I thought it might be helpful to present an excerpt from a conversation I had with the auditor in question, Brianna Reams. She starts out her discussion with a story:
An Aesop Fable for the Modern Age
Once there was a company that, twice a year, hosted a glittering award show in Manhattan. They invited key customers, served an elegant dinner, and spent a couple of hours recognizing some of the people who had made their company a success.
This went on for a decade, until one fateful day an auditor unearthed a document that showed that something was amiss. Buried deep in the company’s ledgers was evidence that for years it had incorrectly recognized the expense for these lavish events. The company had considered the costs as operating expenses. But the auditor correctly informed them that these were contra revenue expenses—money spent as an incentive for people to buy their product.
It seemed like a small mistake… probably innocent too, given how murky accounting regulations can be. But the repercussions were anything but small. It meant that the auditing company had to go back in and do a considerable amount of to reclassify the expenses.
Extra work by the auditors cost the company a tidy sum, and it meant that the company had to push out its filing date...which had its own dire consequences since delays like that send a bad signal to the market.
But it could have been a lot worse. If the faulty expense recognition had had a bigger impact on the company’s financials, it might have had to restate its earning. That could cause the company to lose credibility, and might result in its stock getting slammed and put critical financial resources out of reach.
And these are only some of the consequences. Companies can lose revenue, or force them go back and restate when their revenue could be realized.
Flow Charts Can Be Very Expensive to Create... or Not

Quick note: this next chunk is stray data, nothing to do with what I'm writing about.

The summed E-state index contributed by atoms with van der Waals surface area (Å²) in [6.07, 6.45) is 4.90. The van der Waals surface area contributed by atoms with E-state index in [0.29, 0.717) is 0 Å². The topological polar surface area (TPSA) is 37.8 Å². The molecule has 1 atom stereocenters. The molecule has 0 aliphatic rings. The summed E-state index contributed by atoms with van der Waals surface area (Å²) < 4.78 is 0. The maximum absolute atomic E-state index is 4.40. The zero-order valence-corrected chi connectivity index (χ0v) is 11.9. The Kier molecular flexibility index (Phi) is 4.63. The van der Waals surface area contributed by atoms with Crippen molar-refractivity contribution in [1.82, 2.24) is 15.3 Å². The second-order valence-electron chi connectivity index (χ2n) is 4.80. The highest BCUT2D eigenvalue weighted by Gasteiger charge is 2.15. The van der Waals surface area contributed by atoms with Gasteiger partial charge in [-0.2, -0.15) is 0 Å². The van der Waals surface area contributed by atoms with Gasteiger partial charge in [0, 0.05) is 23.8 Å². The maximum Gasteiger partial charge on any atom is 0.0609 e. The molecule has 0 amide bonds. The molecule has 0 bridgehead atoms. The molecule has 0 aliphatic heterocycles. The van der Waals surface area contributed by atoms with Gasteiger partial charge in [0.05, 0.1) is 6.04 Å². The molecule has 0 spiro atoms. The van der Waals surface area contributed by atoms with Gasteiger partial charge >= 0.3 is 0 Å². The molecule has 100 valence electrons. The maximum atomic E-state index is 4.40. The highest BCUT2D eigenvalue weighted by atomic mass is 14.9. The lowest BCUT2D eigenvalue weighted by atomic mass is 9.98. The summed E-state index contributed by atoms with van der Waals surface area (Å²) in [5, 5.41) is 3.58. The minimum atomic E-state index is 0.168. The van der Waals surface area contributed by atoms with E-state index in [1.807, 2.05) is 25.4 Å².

“I’m an auditor for a Big Four company,” says Reams. “Our job is to look at the financial statements of Fortune 500 companies for possible errors. More and more, we’re asking our clients to capture their internal controls as flow charts.”
Reams says that central to their ability to perform accurate audits is a clear understanding of the client’s processes for specific cycles—especially the financial reporting and revenue receivables processes.
“We’ll perform like a walkthrough and talk to the client to gain this understanding, and part of coming to that understanding is looking at a flowchart. We can create the flow chart. But hiring an external entity to create these flow charts can be a very expensive proposition. That’s why many clients are choosing to create their own.”
Make it Easy-Peasy for Your Auditors
Reams says it is very helpful to be able to look at the flow chart and see at a glance if the company’s internal processes make sense.
Yes, it is possible (and required) to capture these variations in text. But there is no need to limit yourself to what the regulations call for. The ultimate goal need not be to simply conform to the regs. It can be to do what is required—but to do it in a way that makes the process faster, less expensive, more transparent, and more reliable.